The lesson of this story is clear. To persist in hating, is to harden the heart; and when the heart is hard, not even the love of God can pierce the barrier. God will not forgive the unforgiving. He can live only in the forgiving soul.
People who accept this truth, excuse themselves by saying that the wrongs done them are extraordinary. "You," they say, "can forgive; because your wrongs are only superficial. They do not affect your honour." Such people know their own injuries so exclusively that they lack imagination to grasp the wrongs done to others. The world is full of people who need forgiveness for excruciating injury which they have inflicted. When we glance at our Saviour's forgiveness, we see that lie was forgiving the most stinging crimes of which the world has knowledge. Those who had brought Him to His wretchedness, meant to finish not only His personal existence, but also His kingdom, His teaching, all that He had worked for. Moreover, the pain that they had caused was not His alone: the hardest part of it must have been that He could not forget the distress of His mother and of His dearest friends. All the injuries that could be heaped upon human flesh, were heaped upon Him.
So when God whispers to you that you must forgive, forget the bitter scores which your forgiveness must rub out, and think only of the woes which the Lord Himself forgave. Genuine forgiveness has been achieved. It must be achieved again. And again. And again. And again--till all are forgiven.
If there is any heart here today which feels itself growing hard, then to him whose heart that is I hold up the perfect forgiveness of Jesus. To reach old age unchildlike, resentful, bitter, is to reach the end of the way, and not to find heaven there. Keep your hearts tender. Forgive; that the God of forgiveness may live in you.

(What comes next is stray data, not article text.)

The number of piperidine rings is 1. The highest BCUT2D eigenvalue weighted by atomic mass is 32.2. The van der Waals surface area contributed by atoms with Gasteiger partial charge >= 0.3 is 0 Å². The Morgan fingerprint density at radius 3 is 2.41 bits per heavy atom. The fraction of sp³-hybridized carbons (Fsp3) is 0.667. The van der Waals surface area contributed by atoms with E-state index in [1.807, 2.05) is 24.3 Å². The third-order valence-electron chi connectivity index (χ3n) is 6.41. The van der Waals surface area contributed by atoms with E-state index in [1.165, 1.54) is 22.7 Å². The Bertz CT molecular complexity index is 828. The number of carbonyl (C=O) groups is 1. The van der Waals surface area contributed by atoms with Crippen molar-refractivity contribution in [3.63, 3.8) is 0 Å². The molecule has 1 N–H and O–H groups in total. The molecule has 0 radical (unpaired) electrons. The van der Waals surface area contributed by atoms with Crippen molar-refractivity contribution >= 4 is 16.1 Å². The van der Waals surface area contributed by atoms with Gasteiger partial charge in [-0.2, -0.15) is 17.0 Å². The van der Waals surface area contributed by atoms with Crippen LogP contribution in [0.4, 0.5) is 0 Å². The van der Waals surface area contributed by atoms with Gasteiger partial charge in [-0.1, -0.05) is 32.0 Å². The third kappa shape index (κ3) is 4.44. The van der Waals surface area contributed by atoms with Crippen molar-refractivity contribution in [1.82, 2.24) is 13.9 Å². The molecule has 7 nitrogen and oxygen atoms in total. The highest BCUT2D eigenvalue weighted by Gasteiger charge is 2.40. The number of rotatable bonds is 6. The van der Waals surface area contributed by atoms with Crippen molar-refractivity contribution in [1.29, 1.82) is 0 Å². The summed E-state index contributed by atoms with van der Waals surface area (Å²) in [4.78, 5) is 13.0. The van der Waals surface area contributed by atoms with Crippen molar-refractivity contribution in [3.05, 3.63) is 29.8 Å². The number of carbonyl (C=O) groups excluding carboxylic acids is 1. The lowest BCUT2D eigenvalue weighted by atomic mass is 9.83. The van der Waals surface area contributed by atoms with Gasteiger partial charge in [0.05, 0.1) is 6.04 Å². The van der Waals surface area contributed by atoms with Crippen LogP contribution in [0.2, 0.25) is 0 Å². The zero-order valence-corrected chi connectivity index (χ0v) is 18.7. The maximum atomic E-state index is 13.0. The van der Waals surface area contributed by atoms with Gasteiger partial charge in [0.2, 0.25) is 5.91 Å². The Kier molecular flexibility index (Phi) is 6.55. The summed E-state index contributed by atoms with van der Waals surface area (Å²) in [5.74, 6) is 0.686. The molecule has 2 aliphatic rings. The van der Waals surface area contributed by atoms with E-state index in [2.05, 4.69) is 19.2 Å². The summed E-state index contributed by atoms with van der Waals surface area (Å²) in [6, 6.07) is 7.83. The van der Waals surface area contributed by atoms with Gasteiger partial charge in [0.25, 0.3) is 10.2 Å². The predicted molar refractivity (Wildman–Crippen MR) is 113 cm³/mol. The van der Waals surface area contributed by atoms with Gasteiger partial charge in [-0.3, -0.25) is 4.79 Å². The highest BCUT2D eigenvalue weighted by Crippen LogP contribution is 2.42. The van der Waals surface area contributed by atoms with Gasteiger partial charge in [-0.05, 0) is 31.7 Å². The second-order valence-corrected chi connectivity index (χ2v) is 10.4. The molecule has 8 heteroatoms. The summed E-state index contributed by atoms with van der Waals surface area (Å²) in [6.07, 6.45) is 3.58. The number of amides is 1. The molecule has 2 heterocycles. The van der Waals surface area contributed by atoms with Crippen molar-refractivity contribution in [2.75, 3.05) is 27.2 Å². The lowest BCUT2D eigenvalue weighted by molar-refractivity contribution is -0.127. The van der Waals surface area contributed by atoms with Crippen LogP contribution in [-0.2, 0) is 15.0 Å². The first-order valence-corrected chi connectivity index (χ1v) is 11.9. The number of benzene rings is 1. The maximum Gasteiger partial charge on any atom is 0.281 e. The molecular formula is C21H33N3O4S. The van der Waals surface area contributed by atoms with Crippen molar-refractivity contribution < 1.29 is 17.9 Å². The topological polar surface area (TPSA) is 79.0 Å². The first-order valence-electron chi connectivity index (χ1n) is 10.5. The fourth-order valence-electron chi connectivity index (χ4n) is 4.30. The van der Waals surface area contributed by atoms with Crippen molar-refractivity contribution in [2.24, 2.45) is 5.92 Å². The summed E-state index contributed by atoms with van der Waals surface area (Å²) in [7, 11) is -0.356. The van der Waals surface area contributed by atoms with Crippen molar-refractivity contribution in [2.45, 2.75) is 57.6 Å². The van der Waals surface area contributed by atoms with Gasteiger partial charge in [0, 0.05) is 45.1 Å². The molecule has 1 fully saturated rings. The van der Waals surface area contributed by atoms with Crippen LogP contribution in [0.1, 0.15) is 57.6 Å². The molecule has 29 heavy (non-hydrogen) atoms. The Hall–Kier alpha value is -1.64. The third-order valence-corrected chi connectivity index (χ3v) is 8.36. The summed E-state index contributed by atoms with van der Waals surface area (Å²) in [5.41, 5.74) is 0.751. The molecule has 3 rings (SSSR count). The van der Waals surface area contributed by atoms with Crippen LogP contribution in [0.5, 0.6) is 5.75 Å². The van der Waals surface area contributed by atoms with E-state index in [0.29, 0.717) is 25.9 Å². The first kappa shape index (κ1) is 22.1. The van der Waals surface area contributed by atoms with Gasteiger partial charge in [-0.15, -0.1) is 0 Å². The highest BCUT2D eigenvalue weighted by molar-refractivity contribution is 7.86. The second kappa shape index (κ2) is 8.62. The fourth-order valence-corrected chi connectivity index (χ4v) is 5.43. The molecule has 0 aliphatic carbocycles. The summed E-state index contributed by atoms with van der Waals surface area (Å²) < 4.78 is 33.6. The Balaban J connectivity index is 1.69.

But this is not the end. "Forgive them," said Jesus; "for they know not what they do." We can never forget that He who spoke these words, had said not twelve hours before, "He that hath seen me hath seen the Father." The forgiveness in this first sentence from the Cross is the forgiveness of redeemed humanity. The forgiveness of the Cross is the revelation of the forgiveness of the Father in Heaven. The answer of that prayer is certain. All Heaven is still sounding with the response: "I forgive them; for they know not what they do." It is on Good Friday that we begin afresh to know who God is. He is no exacting taskmaster. He is not waiting to catch and trip us in our blundering ways. He is our Father. He does care. He is not casting up our sins against us. He knows how we grope and stumble and fall. He pities us. He loves us even when we fail. He forgives us because we know not what we do.
It is a shallow philosophy which pleads that men will become careless if they believe in God's patience. If a man really sees, even for the flash of one transcendent moment, how God bears with us, how He excuses us, how He lifts us from our falls, how He never is weary of waiting for us to mend our ways, then a man will cry, out of a heart overflowing with gratitude, "O my Saviour, O my King, if Thy love is so forgiving, so strong, I will arise and go to my Father. I will, with His help, so live that I may please Him at the last. All good deeds shall become possible for me. Even in my darkest hour I too shall cry, 'Father, forgive them; for, from my heart, I forgive them too.'"